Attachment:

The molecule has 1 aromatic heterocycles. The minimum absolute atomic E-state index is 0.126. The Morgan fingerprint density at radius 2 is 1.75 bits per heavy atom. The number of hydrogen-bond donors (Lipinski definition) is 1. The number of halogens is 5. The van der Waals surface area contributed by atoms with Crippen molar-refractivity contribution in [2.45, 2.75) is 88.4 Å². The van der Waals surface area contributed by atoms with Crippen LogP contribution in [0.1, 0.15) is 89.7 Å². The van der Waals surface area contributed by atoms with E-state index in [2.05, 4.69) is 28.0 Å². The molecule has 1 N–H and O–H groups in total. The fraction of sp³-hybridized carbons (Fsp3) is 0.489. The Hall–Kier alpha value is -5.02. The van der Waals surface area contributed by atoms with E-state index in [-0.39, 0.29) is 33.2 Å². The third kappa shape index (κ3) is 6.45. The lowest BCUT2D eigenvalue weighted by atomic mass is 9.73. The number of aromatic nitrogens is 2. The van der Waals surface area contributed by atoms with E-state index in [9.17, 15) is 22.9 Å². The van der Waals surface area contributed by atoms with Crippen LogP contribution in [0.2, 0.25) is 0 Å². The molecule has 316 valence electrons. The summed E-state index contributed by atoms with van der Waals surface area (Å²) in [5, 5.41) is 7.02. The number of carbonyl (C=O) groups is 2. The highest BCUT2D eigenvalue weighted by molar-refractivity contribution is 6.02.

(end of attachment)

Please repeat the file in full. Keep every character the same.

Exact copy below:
The molecule has 1 aromatic heterocycles. The minimum absolute atomic E-state index is 0.126. The Morgan fingerprint density at radius 2 is 1.75 bits per heavy atom. The number of hydrogen-bond donors (Lipinski definition) is 1. The number of halogens is 5. The van der Waals surface area contributed by atoms with Crippen molar-refractivity contribution in [2.45, 2.75) is 88.4 Å². The van der Waals surface area contributed by atoms with Crippen LogP contribution in [0.1, 0.15) is 89.7 Å². The van der Waals surface area contributed by atoms with E-state index in [2.05, 4.69) is 28.0 Å². The molecule has 1 N–H and O–H groups in total. The fraction of sp³-hybridized carbons (Fsp3) is 0.489. The Hall–Kier alpha value is -5.02. The van der Waals surface area contributed by atoms with E-state index in [-0.39, 0.29) is 33.2 Å². The third kappa shape index (κ3) is 6.45. The lowest BCUT2D eigenvalue weighted by atomic mass is 9.73. The number of aromatic nitrogens is 2. The van der Waals surface area contributed by atoms with E-state index in [9.17, 15) is 22.9 Å². The van der Waals surface area contributed by atoms with Crippen LogP contribution in [0.2, 0.25) is 0 Å². The molecule has 316 valence electrons. The summed E-state index contributed by atoms with van der Waals surface area (Å²) in [5, 5.41) is 7.02. The number of carbonyl (C=O) groups is 2. The highest BCUT2D eigenvalue weighted by molar-refractivity contribution is 6.02.